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When reading the King James Version of the Bible, we often hear, e.g., "maketh" pronounced in two syllables. Is this an accurate reflection of the pronunciation of that word when it was commonly used?

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Final /ks/ is much easier to pronounce than final /kθ/ or /kst/, so an epenthetic vowel seems likely for maketh and makest, where it's less so for makes. Not that makes might not have been epenthesized often, but it hasn't survived into Modern English. –  John Lawler Feb 19 at 18:55
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@John: Shakespeare seems to have pronounced makest with one syllable: "Yea, there thou makest me sad and makest me sin"; two syllables would spoil the iambic pentameter. But "maketh" seems to have had two. –  Peter Shor Feb 19 at 18:57
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Related (doesn't cover pronunciation): What happened to the “‑est” and “‑eth” verb suffixes in English? –  aedia λ Feb 19 at 18:59
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@John: Shakespeare was really good about not leaving out syllables in his iambic pentameter; but you're right, this may be just his particular dialect. And for some past tenses, he used both one- and two-syllable pronunciations, depending on which better fit the meter. –  Peter Shor Feb 19 at 19:00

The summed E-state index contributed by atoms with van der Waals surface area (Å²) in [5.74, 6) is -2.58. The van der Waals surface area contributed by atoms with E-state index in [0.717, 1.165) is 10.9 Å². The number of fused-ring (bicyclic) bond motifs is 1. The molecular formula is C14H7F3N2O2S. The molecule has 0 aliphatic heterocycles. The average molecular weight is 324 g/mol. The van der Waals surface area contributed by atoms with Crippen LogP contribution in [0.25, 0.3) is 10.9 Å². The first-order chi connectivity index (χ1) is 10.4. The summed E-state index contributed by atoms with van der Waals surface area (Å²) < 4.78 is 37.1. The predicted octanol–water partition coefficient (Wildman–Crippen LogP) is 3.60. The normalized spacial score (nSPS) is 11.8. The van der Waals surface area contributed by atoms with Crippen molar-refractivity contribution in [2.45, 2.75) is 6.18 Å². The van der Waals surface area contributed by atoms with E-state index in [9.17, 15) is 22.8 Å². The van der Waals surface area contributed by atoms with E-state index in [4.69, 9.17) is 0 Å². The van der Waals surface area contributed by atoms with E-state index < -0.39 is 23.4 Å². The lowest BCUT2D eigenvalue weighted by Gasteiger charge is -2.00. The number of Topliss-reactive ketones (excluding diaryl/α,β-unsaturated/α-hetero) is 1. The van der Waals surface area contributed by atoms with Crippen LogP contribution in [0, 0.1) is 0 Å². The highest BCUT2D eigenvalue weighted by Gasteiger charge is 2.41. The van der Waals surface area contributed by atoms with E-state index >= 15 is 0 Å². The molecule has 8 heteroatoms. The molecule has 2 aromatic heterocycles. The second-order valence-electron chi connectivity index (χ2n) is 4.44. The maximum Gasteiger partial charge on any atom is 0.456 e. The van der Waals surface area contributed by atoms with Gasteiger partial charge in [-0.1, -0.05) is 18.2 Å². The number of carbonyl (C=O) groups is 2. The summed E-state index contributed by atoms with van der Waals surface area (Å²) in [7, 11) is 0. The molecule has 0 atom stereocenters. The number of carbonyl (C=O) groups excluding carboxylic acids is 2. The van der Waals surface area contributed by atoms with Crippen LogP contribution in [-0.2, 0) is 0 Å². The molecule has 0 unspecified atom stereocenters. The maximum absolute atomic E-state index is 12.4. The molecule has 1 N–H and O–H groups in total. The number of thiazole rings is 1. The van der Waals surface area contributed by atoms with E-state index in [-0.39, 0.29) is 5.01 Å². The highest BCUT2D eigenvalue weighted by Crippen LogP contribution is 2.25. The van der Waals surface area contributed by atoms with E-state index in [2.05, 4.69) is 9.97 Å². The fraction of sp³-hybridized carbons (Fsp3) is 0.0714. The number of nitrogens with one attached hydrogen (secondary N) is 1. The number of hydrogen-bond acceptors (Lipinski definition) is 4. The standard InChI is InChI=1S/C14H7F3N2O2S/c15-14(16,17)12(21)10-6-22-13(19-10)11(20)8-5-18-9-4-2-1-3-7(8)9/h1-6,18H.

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@PatrickM I think it means "third person singular". –  Brian J. Fink Mar 20 at 23:15

1 Answer 1

Words existed such as putteth, standeth, and goeth. To my mind, then, it seems reasonable to assume that the entire suffix was its own syllable, not included with the one that came before it, but pronounced distinctly, as "put-eth" or "stand-eth", for example.

One other note: the correct suffix is -eth, not -th as you have it in the title.

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